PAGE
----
Paralegals: An Asset to Your Team

The North Carolina Bar Association Paralegal Division has produced a nifty brochure entitled, “Paralegals: An Asset to Your Team.” In essence itemized some of the many tasks paralegals can perform as a member of the legal team. The tasks are listed separately for each area of law. For example, its Criminal Law section includes:

• Communicate with clients, court officials, attorneys, private
investigators, law enforcement officials
• Interview witnesses
• Investigate facts related to case
• Identify and interview expert witnesses
• Obtain accident reports, police reports, arrest records, SBI
reports, AIR reports, CCBI reports, driving records, tax
records, medical records and insurance information
• Draft documents and pleadings
• Schedule appointments, mediations, arbitrations and substance
abuse assessments
• Prepare subpoenas for witnesses
• Assist in preparations for trial, including preparation of exhibits
• Prepare for depositions and mediations
• Assist at trial
• Gather information for plea bargain
• Assist with post-trial briefs, motions and appeal documents
• Communicate with Parole Board and Work with parole officers

The brochure does not purport to be a complete listing, but it does make a general introductory statement that recognizes the importance of paralegals to the legal profession:

Since it began in the 1960’s, the paralegal profession has evolved into much more than a step to law school. Paralegals continue to assume a more comprehensive role in providing legal services to clients by performing a wide range of tasks that contribute to cost-effective, high-quality legal services for clients. The professional relationship  between an attorney and a paralegal can be an asset to a law firm of any size.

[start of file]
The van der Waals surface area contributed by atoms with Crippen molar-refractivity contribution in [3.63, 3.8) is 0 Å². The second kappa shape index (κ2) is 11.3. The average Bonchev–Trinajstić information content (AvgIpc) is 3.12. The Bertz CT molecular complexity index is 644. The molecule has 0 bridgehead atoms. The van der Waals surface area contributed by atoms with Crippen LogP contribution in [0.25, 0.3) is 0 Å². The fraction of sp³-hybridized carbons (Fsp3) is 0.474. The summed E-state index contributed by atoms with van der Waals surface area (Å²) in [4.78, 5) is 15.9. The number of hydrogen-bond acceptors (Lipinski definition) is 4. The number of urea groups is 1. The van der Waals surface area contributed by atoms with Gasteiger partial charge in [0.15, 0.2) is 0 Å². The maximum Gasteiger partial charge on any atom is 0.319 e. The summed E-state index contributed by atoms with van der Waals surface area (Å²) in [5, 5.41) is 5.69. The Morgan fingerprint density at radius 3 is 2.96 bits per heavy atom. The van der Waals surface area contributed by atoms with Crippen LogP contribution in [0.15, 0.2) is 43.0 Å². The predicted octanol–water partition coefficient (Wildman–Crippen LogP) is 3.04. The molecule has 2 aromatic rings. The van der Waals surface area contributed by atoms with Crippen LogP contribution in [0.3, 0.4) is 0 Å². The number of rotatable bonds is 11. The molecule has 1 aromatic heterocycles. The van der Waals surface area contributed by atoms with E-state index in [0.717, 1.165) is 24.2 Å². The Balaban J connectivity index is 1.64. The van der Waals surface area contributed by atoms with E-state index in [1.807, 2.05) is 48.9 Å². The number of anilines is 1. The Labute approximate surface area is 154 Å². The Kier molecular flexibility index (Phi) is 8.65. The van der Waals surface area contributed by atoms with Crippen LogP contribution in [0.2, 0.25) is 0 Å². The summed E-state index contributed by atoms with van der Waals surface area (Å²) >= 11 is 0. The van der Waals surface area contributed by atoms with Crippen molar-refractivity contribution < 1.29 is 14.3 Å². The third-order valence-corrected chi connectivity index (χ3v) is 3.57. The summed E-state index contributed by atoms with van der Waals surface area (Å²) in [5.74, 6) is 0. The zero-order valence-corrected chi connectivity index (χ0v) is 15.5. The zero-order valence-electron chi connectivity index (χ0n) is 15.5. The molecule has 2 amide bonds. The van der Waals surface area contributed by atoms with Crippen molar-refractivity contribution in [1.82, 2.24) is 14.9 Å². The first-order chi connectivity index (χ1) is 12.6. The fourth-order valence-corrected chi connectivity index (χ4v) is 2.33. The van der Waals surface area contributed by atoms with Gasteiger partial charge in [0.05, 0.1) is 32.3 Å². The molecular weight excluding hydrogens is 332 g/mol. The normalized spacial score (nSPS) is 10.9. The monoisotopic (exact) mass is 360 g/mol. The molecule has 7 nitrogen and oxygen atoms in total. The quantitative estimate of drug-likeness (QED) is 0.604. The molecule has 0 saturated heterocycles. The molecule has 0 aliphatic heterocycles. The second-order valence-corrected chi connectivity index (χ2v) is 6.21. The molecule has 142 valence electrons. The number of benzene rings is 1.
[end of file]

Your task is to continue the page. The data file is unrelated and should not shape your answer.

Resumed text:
This brochure is not intended to be an exhaustive list of tasks a paralegal is capable of performing. Rather, it is intended to guide lawyers and paralegals in designing and implementing a team concept for providing legal services to clients more efficiently, thus increasing productivity and profit for the firm.

This is important for a couple of reasons. One is the focus on the attorney and paralegal as a team rather than just an attorney and staff. (I argue elsewhere that in order for the legal team to be complete it must include the client.) The second is the phrase “thus increasing productivity and profit for the firm. Many times both the lawyers and the paralegals lose track of the real economic contribution of the paralegal.  That contribution increases as the paralegal learns to manage time, files, dockets and clients efficiently and effectively. That contribution can also be measured and quantified. Finally the economic reality can be used to convince attorneys to treat their paralegals as professionals and to maximize the opportunities for the paralegal to do what they do best.

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